At market today, fresh lingonberries to make a batch of traditional Swedish lingonberry jam or lingonsylt.
Text & Photo © JE Nilsson, CM Cordeiro, Sweden 2015
I have now watched with interest, several documentaries on individuals who have chosen to live alternative lifestyles. These documentaries feature individuals with a different type of life philosophy, where some for example choose not to own any property but rather live in a vehicle that gives them the freedom of adventure and of getting in touch with themselves whilst on the road. Others featured spoke thoughtfully on how individuals in society often did what others wanted and expected of them and not what they wanted themselves. They chose a different way of living in order to do something for themselves. These documentaries then reminded me of a paragraph in the book Walden, written by Henry David Thoreau in 1854:
“Most men even in this comparatively free country through mere ignorance and mistake are so occupied with the factitious cares and superfluously coarse labors of life that its finer fruits cannot be plucked by them. Their fingers from excessive toil are too clumsy and tremble too much for that. Actually the laboring man has not leisure for a true integrity day by day he cannot afford to sustain the manliest relations to men his labor would be depreciated in the market. He has no time to be anything but a machine. How can he remember well his ignorance which his growth requires who has so often to use his knowledge We should feed and clothe him gratuitously sometimes and recruit him with our cordials before we judge of him. The finest qualities of our nature like the bloom on fruits can be preserved only by the most delicate handling. Yet we do not treat ourselves nor one another thus tenderly.” – Thoreau (1854:12)
If there was a small thing that I thought was important in life, it would be to get to know exactly how you like things to be, from living arrangements to the food you eat. To get to know, you.
To put that thought into practice, it’s the weekend in Västerås and for the moment in autumn, it means farmers market day. This time around, I managed to pick up some lingonberries that literally had the label ‘fine fruits’ at the stall in Stora Torget to make the quintessential staple Swedish jam that goes so well with Swedish meatballs served in most local global IKEAs.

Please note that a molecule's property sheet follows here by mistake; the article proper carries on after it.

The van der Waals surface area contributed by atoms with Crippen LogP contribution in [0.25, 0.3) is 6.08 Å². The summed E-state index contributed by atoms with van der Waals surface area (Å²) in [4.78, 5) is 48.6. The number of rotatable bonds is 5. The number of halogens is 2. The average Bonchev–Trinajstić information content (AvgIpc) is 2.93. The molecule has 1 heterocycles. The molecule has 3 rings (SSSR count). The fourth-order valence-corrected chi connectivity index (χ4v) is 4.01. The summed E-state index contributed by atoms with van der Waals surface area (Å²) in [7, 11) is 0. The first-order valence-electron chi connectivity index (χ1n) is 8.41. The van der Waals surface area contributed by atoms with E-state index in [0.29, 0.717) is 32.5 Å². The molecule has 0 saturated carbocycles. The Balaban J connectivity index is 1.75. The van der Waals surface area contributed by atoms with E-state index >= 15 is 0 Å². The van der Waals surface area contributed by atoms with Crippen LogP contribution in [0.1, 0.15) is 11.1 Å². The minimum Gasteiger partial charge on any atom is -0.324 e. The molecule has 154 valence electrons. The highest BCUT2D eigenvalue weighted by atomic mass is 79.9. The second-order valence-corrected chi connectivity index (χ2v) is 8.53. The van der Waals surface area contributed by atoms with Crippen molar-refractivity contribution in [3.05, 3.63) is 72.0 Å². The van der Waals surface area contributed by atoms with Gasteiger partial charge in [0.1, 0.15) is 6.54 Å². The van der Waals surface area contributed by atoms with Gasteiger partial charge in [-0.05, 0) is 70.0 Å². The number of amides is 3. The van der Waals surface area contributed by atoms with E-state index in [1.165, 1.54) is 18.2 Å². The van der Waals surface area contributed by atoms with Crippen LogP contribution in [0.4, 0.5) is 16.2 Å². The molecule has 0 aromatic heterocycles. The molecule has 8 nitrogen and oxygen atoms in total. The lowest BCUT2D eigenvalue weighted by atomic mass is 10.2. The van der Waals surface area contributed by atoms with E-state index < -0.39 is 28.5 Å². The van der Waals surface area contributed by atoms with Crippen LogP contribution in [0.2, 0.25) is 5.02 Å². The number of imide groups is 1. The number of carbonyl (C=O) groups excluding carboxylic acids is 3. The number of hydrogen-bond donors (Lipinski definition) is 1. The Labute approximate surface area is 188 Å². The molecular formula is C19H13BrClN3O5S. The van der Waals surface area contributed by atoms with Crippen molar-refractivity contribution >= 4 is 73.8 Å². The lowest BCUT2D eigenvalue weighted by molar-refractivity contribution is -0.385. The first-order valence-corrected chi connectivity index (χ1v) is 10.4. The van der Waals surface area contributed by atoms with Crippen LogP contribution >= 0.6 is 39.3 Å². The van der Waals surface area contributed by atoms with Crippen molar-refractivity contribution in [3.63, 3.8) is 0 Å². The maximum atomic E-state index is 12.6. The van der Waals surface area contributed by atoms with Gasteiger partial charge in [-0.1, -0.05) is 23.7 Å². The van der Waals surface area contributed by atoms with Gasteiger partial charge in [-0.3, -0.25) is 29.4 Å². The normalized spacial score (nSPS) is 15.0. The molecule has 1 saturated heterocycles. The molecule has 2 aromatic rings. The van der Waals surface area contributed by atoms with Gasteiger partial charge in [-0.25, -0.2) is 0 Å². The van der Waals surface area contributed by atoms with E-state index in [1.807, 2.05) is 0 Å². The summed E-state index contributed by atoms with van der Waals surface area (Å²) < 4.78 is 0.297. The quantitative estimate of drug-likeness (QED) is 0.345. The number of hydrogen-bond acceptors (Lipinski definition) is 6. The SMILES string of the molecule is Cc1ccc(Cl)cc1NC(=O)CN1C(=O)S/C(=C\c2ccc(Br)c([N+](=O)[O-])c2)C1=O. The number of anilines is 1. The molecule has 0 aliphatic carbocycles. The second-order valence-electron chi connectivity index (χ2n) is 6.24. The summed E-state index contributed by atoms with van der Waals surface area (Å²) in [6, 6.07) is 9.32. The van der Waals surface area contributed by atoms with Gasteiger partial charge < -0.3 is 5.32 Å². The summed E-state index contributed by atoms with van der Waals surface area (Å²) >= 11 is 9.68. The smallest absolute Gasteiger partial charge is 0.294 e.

What has fascinated me with my stay in this city is how even as I enjoy long walks, I have not walked quite as long and as far as I have done in the past few weeks when living in Västerås. And while it might seem innocuous of a change in cities in Sweden from Gothenburg to Västerås, the effects felt from the change in the overall rhythm of living seems to be more quantum. An example of that is how navigating the entire city on foot on the one hand slows you down as compared to driving from point to point, yet on the other hand, brings to you many more experiences along the way that gives you the feeling of having done much more on much less. I have for example, discovered no through-ways between housing estates (whyever would they do that?), as much as have discovered scenic short cuts between destinations, or destinations that I had no intention of making a destination in the first place.
That one becomes more human in a city known for its multinational enterprises in heavy industries such as powering global electric grids and providing global nuclear technologies raised my eyebrows. Nonetheless, I couldn’t be happier, because today, I have a jar of lingonsylt sitting pretty in the kitchen cabinet, waiting in complement to a meal.
Rinse and potted.
The ratio is two parts fruit to one part sugar. The sugar can also be stirred in after the berries are boiled down when still hot on the stove.
Ten minutes of cooking time is all that’s needed for this jam.
Perfect with pancakes in the morning at breakfast or to meat dishes such as Swedish meatballs and potatoes.
Jarred and sitting pretty. No need for fruit pectin or preservatives, as the berries will do that well for you. And as for the way I like it, it will be two parts lingonberry to less than one part sugar. Add to that, a dash of cinnamon and thyme.
Thoreau, H. D. 1854/1897. Walden, Or Life in the Woods, Houghton, Mifflin and Co.